Regular workouts, even during the winter months, will boost your mood naturally and chase away the blahs or even more serious feelings of depression. Exercise has been found to work at least as well as antidepressants to treat symptoms of depression. Just getting outside for a walk or to the gym for a 30-minute workout can dramatically improve your mood, both short and longer term.
Exercise boosts levels of potent brain chemicals like serotonin, dopamine, and norepinephrine, which may help buffer some of the effects of stress. Many avid exercisers also feel a sense of euphoria after a workout, sometimes known as the "runner's high." It can be quite addictive, in a good way, once you experience just how good it feels to get your heart rate up and your body moving.
So if you're having trouble motivating yourself to exercise, there are immediate benefits to help get you over the hump. Aside from the emotional "high," other immediate or near-immediate benefits include:
- Better sleep
- Boost your immune system
- Improve blood flow to your brain
- Enhance learning
- Build self-esteem and body image
Once you experience these personally, you'll likely have a high level of self-determination or autonomy when it comes to deciding to exercise. Rather than viewing it as a chore that you have to do, you'll view it as a choice that you value spending your time doing – and probably also start to think of it as essential to keeping your emotional sanity. And exercise is, indeed, essential.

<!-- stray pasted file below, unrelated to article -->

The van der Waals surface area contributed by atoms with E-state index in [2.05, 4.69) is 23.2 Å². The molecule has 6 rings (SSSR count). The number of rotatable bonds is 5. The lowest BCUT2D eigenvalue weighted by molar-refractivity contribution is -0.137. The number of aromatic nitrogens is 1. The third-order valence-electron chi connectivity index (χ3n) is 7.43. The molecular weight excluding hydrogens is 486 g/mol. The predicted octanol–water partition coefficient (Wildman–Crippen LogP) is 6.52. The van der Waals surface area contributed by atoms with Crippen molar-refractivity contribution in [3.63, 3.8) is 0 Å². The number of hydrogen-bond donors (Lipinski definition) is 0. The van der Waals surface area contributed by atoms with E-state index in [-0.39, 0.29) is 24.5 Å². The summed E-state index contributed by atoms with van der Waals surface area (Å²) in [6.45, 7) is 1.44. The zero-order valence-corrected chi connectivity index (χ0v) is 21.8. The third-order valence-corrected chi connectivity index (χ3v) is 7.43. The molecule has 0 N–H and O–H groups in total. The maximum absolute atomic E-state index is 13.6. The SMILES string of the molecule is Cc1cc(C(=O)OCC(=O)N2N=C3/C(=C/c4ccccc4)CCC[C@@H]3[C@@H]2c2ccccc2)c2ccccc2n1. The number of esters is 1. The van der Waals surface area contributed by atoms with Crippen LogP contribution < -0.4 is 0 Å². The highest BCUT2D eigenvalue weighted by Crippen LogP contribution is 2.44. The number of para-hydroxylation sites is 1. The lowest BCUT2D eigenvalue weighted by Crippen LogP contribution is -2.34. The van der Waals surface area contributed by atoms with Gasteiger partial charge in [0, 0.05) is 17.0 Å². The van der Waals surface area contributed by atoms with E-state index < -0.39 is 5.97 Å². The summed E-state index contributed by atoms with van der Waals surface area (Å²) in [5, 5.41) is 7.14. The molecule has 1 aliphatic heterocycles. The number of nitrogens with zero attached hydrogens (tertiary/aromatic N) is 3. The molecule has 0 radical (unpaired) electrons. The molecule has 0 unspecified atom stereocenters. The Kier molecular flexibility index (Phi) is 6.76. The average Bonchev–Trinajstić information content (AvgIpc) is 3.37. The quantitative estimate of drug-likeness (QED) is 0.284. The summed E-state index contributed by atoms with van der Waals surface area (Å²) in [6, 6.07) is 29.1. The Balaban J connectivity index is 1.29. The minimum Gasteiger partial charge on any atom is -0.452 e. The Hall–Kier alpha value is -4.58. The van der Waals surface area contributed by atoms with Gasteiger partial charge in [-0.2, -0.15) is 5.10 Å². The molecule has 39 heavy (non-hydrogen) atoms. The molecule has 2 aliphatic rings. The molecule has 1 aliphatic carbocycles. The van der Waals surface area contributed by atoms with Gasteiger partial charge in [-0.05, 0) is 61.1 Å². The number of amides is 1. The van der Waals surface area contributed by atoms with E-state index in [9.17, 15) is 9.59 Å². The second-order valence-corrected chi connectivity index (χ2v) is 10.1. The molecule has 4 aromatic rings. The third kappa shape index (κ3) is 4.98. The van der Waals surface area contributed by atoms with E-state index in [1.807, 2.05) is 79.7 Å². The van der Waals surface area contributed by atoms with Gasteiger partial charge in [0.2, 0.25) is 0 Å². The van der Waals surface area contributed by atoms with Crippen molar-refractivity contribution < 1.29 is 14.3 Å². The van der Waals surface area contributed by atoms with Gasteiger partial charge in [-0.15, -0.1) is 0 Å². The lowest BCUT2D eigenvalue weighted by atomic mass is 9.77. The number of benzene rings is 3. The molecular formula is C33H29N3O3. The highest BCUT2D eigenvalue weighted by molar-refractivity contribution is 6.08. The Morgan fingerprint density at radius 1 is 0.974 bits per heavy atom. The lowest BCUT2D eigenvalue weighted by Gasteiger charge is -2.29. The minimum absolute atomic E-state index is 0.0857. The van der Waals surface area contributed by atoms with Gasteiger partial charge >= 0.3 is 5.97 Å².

"We need to make exercise relevant to people's daily lives," Dr. Segar continued. "Everyone's schedule is packed with nonstop to-do's. We can only fit in what's essential."4
Turning on Some Tunes Will Improve Your Exercise Performance Effortlessly
Since we all want to make the most of our exercise time, it's worth noting that listening to music while exercising can increase your endurance by 15 percent,5 and your movement will likely follow the tempo of the song. For instance, in one study when the music's tempo slowed, the subjects' exertion level reduced as well.6 And when the tempo was increased, their performance followed suit.
Your body may be simply responding to the beat on a more or less subconscious level, but the type and tempo of the music you choose while working out may also influence your conscious motivation. Certain music may also have an enhancement effect by either reducing perceptions of fatigue or increasing work capacity with higher than expected levels of endurance, power, productivity or strength.7 To get the most benefits, the "right" music has to be chosen, and researchers determined the most effective music for exercise should be: